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California poised to impose wave of boat emissions rules in 2022

Like users of lawn mowers and gas leaf blowers, working boat captains, excursion operators and fishermen will be asked to get on board with new engine emissions regulations starting as early as 2022.

The California Air Resources Board released its proposed emissions regulations on commercial boats in September. After hosting hundreds of meetings and receiving an opposing petition signed by thousands of sport fishers in California, the air quality agency expects to finalize the first in a montage of stricter guidelines to upgrade the boats by next spring.

A virtual meeting is set for Jan. 12 at 4 p.m. to review the latest proposal affecting a slew of watercraft, including excursion vessels, ferries, tugboats, crew rigs, supply vessels, barges and dredges.

By the end of 2022, the regulations will require upgraded engines on commercial harbor craft. Following U.S. Environmental Protection Agency marine standards, CARB plans to have the rules in effect by early 2023. The rules and timelines vary based on the boat’s use and designation as outlined in the 130-page CARB document.

The state has implemented an incentive funding program for boat owners to apply for assistance to upgrade their engines to meet the new standards.

CARB, which has regulated commercial harbor craft since 2009, hopes to reduce the amount of noxious gases emitted, mostly by boats in the ports as they move about.

The air quality agency estimates that one of these old diesel engines may throw out bad air particulates “the equivalent to 162 school buses,” CARB Freight Technology Manager David Quiros cited.

But these sports fishers, among other boat owners, may find the process difficult and costly.

“They have a lot to worry about. What is required for most of these boats is a technology that doesn’t exist,” Pacific Coast Federation of Fishermen’s Associations Executive Director Mike Conroy told the Business Journal. “CARB doesn’t understand vessel design and operation, and it shows in the draft language.”

In some cases, charter boats require a diesel particulate filter that won’t fit in some boats.

But for clean-energy advocates and policy wonks, the aim is for the regulations to nudge manufacturers to retool their products to make them more environmentally friendly.

CARB is also reviewing similar emission controls under a different timeline for commercial fishing operations, which operate about 1,000 boats statewide.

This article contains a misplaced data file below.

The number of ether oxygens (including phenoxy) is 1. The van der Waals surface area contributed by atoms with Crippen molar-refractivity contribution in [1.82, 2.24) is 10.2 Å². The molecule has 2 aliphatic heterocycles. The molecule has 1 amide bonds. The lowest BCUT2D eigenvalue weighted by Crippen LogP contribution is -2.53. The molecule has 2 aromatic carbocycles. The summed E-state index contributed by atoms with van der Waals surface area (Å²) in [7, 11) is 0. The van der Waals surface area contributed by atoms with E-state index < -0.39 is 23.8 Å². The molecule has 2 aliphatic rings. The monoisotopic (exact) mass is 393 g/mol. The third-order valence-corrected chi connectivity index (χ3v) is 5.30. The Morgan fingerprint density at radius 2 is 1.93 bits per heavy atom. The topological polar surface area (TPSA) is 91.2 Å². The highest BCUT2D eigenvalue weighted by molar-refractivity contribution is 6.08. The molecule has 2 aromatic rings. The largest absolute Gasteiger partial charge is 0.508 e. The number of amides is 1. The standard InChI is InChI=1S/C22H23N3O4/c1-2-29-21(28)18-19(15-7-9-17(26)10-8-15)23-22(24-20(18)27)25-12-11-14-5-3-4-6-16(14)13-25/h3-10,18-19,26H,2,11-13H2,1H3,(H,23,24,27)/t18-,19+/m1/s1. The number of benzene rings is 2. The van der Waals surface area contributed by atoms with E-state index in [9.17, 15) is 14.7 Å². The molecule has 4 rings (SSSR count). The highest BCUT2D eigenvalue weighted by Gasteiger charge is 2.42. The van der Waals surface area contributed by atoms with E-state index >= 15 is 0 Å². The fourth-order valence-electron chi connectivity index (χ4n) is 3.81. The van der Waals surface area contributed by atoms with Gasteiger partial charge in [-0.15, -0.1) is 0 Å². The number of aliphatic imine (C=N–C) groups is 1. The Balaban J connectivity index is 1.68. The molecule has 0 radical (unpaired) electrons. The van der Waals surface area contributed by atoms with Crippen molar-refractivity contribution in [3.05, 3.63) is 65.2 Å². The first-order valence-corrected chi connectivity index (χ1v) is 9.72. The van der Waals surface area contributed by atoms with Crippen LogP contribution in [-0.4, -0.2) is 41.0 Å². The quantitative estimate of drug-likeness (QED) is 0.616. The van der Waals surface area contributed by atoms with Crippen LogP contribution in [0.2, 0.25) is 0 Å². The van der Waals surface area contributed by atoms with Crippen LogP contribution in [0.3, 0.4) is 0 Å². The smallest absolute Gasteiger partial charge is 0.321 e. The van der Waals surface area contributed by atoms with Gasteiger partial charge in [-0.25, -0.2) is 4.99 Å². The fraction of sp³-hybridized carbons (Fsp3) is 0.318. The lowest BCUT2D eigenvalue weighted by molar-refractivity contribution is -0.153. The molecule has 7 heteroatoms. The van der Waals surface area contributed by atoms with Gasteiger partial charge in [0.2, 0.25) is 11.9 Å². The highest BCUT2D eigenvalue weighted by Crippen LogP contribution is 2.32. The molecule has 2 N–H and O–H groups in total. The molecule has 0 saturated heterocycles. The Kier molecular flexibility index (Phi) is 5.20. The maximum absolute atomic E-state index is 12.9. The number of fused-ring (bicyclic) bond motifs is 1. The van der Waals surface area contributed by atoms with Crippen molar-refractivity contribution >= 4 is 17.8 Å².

If that proposal survives the process, that program won't take effect 13 years from now.

“Commercial fishermen will have to abide by this at some point,” Conroy said, admitting to mounting frustration over the assortment of new rules as additional setbacks for boat captains. “We’ve warned (the state) that, at this rate, we’ll have no California fishing in a decade.”

School of hard knocks and innovation

Dick Ogg, who uses his Bodega Bay-docked boat for commercial fishing, became quite creative, taking drastic measures to upgrade his commercial watercraft.

“I knew in time I’d have to change my engine,” he said, complying to the new rules in advance.

Essentially, Ogg cut his boat “in half” to make way for an engine overhaul that would reduce the carbon output from his boat. He estimated the engine’s replacement cost about $116,000.

State air quality representatives admit that in some cases “replacing the boat” may be more cost-effective, CARB Freight Activity Branch Chief Bonnie Soriano pointed out.

But the latest harbor craft regulations have been met with outrage from sport fishing groups. In September, the Sportfishing Association of California and the Golden Gate Fishermen’s Association, two trade groups, delivered a petition signed by more than 20,000 California stakeholders to Gov. Gavin Newsom asking him to intervene on their behalf.

“If the regulations are adopted, fishermen who can’t afford to buy new metal vessels will go out of business in the next few years,” said Rick Powers, owner of Bodega Bay Sportfishing and president of the Golden Gate association.

The demand is far-reaching, as over 80% of commercial passenger boats are built with wood and fiberglass.

“No boat owner has millions of dollars laying around to buy a new boat. Making a living by fishing is hard work. Soon, it will be impossible,” Powers said.

In October, Newsom signed Assembly Bill 1346 into law, which phases out the manufacturing and selling of gas leaf blowers and lawn mowers by 2024.

Susan Wood covers law, cannabis, production, biotech, energy, transportation, agriculture as well as banking and finance. For 25 years, Susan has worked for a variety of publications including the North County Times, now a part of the Union Tribune in San Diego County, along with the Tahoe Daily Tribune and Lake Tahoe News. She graduated from Fullerton College. Reach her at 530-545-8662 or susan.wood@busjrnl.com

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